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Starlink launch
A recent Falcon 9 launch of Starlink satellites. Astronomers have been tracking how effective SpaceX has been in reducing the brightness of those satellites. (credit: SpaceX)

Effect of upgrades to Starlink Generation 2 satellites on visual brightness

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The rise of large constellations of small communication satellites in low Earth orbit (LEO) over the last four years has, with it, led to concerns about the effect on space situational awareness, ground-based visual and radio astronomy, and the effect on the health and well-being of the natural world, including humans. Several studies have published the measurable effects of these concerns, and several more studies are ongoing. The issue has brought efforts, including new laws, to retool the licensing process for LEO in a new era of hundreds of thousands of small satellites instead of hundreds of large objects.

Understanding the effects on all stakeholders requires two steps: measuring the evolving threats and monitoring the engineering mitigation for effectiveness.

Specifically, the authors have concentrated their efforts on observing, reporting, and publishing data on the prototype Blue Walker 3 from AST Space Mobile and the still-growing OneWeb and Starlink constellations. The aim of this article is to present new observations of the initial Gen 2 Starlink satellites and discuss how their brightness is likely to contribute to the ongoing impact on optical astronomical observations.

On February 27, 2023, the first of the Gen 2 Starlink satellites was launched into orbit. This initial slate of 22 satellites were not the “final” version of the Gen 2 design, but a modified Gen 1 payload that was an interim step in design, referred to as Gen 1.5. Visual observations conducted after the group reached operational orbit suggested that these satellites would be particularly bright, as expected with a larger object compared to the Gen 1 design. They also had a blue color not seen previously, due to a new material selected by SpaceX specifically for reduction of optical brightness.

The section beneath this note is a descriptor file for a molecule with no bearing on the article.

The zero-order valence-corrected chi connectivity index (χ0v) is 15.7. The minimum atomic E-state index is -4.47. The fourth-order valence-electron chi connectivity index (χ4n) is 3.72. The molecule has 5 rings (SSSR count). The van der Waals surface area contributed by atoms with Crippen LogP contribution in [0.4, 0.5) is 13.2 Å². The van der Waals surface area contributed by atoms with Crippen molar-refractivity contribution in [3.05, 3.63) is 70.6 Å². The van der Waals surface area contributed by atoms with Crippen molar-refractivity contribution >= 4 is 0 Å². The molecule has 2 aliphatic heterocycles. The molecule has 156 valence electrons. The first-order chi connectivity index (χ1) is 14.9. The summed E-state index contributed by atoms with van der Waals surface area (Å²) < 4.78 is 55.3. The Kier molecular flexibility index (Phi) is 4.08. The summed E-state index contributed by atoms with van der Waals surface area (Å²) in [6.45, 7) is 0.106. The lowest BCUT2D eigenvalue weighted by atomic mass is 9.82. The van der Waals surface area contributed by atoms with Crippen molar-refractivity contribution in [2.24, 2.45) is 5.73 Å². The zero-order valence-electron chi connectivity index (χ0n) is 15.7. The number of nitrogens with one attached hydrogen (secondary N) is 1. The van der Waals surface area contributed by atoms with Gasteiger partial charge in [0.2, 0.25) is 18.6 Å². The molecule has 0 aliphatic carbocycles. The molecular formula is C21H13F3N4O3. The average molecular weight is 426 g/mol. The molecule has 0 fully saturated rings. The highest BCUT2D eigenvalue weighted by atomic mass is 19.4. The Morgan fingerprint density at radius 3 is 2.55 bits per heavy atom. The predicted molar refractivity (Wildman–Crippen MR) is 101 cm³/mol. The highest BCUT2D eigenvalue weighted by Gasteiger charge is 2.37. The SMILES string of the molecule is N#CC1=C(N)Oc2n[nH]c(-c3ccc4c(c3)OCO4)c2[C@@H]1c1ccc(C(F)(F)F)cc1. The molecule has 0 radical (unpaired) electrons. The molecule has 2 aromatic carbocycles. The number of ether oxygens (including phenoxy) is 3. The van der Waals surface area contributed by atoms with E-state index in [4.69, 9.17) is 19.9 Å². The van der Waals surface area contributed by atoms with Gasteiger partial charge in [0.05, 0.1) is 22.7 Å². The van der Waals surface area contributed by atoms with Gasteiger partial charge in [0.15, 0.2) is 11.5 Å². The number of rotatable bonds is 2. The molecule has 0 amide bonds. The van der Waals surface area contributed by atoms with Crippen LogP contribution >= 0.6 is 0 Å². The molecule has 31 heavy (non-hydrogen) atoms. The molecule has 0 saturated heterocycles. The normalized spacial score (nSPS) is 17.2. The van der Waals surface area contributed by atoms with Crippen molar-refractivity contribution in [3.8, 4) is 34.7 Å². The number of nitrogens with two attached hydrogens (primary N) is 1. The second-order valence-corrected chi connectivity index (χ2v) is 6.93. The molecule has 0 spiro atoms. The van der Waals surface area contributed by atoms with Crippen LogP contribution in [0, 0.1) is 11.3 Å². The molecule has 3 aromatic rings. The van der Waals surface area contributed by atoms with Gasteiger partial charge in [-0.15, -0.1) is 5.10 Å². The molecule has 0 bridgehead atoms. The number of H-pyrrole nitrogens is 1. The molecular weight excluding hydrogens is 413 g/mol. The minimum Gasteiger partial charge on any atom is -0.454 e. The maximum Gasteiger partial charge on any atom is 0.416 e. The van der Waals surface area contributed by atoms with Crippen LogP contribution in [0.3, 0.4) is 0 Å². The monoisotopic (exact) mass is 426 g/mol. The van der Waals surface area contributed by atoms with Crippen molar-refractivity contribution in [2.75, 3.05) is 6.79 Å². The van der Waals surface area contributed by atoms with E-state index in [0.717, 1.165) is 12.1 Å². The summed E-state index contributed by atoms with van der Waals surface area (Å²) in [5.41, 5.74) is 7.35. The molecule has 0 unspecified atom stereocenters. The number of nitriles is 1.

Operators of these megaconstellations have begun to launch their satellites, ranging from prototypes to second generation designs. Understanding the effects on all stakeholders requires two steps: measuring the evolving threats and monitoring the engineering mitigation for effectiveness. SpaceX has the largest number of satellites in orbit currently and is the earliest major entrant. Early reports on the deleterious effects of their satellites on astronomy led to engineering changes in orbital parameters and design to reduce their reflectivity. With Gen 1—the original, smaller Starlink satellites—changes included orbital height adjustment, a visor (VisorSat), and special coating (DarkSat). This study looks at the reduction in optical brightness reached in the upgrade to Gen 2, where significant design changes were made to accommodate a larger object. A summary of the changes incorporated by SpaceX may be found here.

SpaceX is aware of the significant effect of solar phase angle on these long, flat satellites and instituted a policy of operating in a “shark fin” attitude that minimizes reflection of sunlight to Earth. However, this angle changes often throughout the orbit and must also adapt to any orbital changes. Many of the observed satellites that were suddenly bright on one pass were occasionally dim on a later pass with similar geometry, indicating the small room for error that this “knife’s edge” mode allows.


All the data used for this analysis is visual magnitude, determined by using the methods below. The observations were performed by:

  • Jay Respler, a dedicated satellite observer who has logged hundreds of brightness reports on Starlinks and OneWeb payloads since the first launches.
  • Brad Young, who has reported on 90% of the Starlinks in orbit and has seen more than 9,000 unique objects in orbit visually, resulting in over 40,000 reports.